Quadrivial Quandary:  Logophiles, Rejoice!  Each day we give you four unusual words.  Can you fit them all in one illustrative sentence?

Today's attempts to resolve the Quandary (login or register to compose yours):

1

So with my usual marinism
I embark today
On a task, which like veisalgia,
Is hard to brush away
To incorporate hellbender
In a simple little verse
I could be hoist with this petard
(But then, I've known much worse.)
(by OldRawgabbit)
The Quandary for today, Wednesday, May 23, 2018, consists of:
  • marinism
  • veisalgia
  • petard
  • hellbender, n.
Challenge: use all four words together in one illustrative sentence.

Since September 2009, word lovers have offered 6978 sentences — each one a surprise — to QQ's unique and growing library. Explore earlier Quandaries through our word list or the calendar below. View yesterday's QQ resolutions or pick a day at random.

Definitions Of Today's Words:

noun: A literary style marked by extravagant imagery, elaborate metaphors, etc.
  1. (medicine) The unpleasant after-effects of the consumption of alcohol; a hangover.
The Hangover Part III, the final instalment of the Hangover series of films, was released in the United States on this day five years ago in 2013.

Merriam-Webster’s Word of the Day for May 23, 2018 is:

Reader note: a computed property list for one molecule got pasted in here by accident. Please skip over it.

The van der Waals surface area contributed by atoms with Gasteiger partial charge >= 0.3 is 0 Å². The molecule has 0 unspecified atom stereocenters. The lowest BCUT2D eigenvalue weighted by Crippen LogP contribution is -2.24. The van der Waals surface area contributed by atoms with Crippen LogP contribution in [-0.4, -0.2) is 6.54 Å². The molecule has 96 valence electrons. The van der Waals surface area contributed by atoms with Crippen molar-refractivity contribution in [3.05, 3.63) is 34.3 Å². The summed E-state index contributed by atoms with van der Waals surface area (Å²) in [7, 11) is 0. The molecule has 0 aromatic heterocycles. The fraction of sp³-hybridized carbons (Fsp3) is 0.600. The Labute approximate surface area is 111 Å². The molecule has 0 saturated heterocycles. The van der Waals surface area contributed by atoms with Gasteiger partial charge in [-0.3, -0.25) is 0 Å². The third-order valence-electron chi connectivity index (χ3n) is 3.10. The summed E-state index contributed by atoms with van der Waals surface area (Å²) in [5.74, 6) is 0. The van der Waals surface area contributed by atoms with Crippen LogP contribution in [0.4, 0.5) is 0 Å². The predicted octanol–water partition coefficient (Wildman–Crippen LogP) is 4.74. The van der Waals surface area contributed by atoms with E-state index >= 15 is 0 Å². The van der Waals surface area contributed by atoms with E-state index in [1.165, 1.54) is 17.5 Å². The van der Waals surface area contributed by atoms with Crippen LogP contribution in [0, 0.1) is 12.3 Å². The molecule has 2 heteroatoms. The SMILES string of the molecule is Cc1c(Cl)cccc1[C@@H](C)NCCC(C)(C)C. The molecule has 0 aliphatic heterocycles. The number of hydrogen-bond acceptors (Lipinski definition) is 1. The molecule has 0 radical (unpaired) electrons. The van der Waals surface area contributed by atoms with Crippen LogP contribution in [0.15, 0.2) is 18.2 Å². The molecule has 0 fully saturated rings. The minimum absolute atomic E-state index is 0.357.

petard • \puh-TAHRD\  • noun

1 : a case containing an explosive to break down a door or gate or breach a wall

2 : a firework that explodes with a loud report

Examples:

"The metal walls of the narrow corridor would scatter ricochets and shrapnel in every direction, and any intact panels of reflex armor would ignite grenades and petards in counterfire…." — John C. Wright, The Judge of Ages, 2014

"I ran back and seized a tin box which had been filled with candles. It was about the size of my busby—large enough to hold several pounds of powder. Duroc filled it while I cut off the end of a candle. When we had finished, it would have puzzled a colonel of engineers to make a better petard." — Sir Arthur Conan Doyle, The Exploits of Brigadier Gerard, 1896

Did you know?

Aside from historical references to siege warfare, and occasional contemporary references to fireworks, petard is almost always encountered in variations of the phrase "hoist with one’s own petard," meaning "victimized or hurt by one’s own scheme." The phrase comes from William Shakespeare’s Hamlet: "For ’tis the sport to have the enginer / Hoist with his own petar." Hoist in this case is the past participle of the verb hoise, meaning "to lift or raise," and petar(d) refers to an explosive device used in siege warfare. Hamlet uses the example of the engineer (the person who sets the explosive device) being blown into the air by his own device as a metaphor for those who schemed against him being undone by their own schemes. The phrase has endured, even if its literal meaning has largely been forgotten.



OED Word of the Day: hellbender, n. An aquatic giant salamander found in parts of the central and eastern United States

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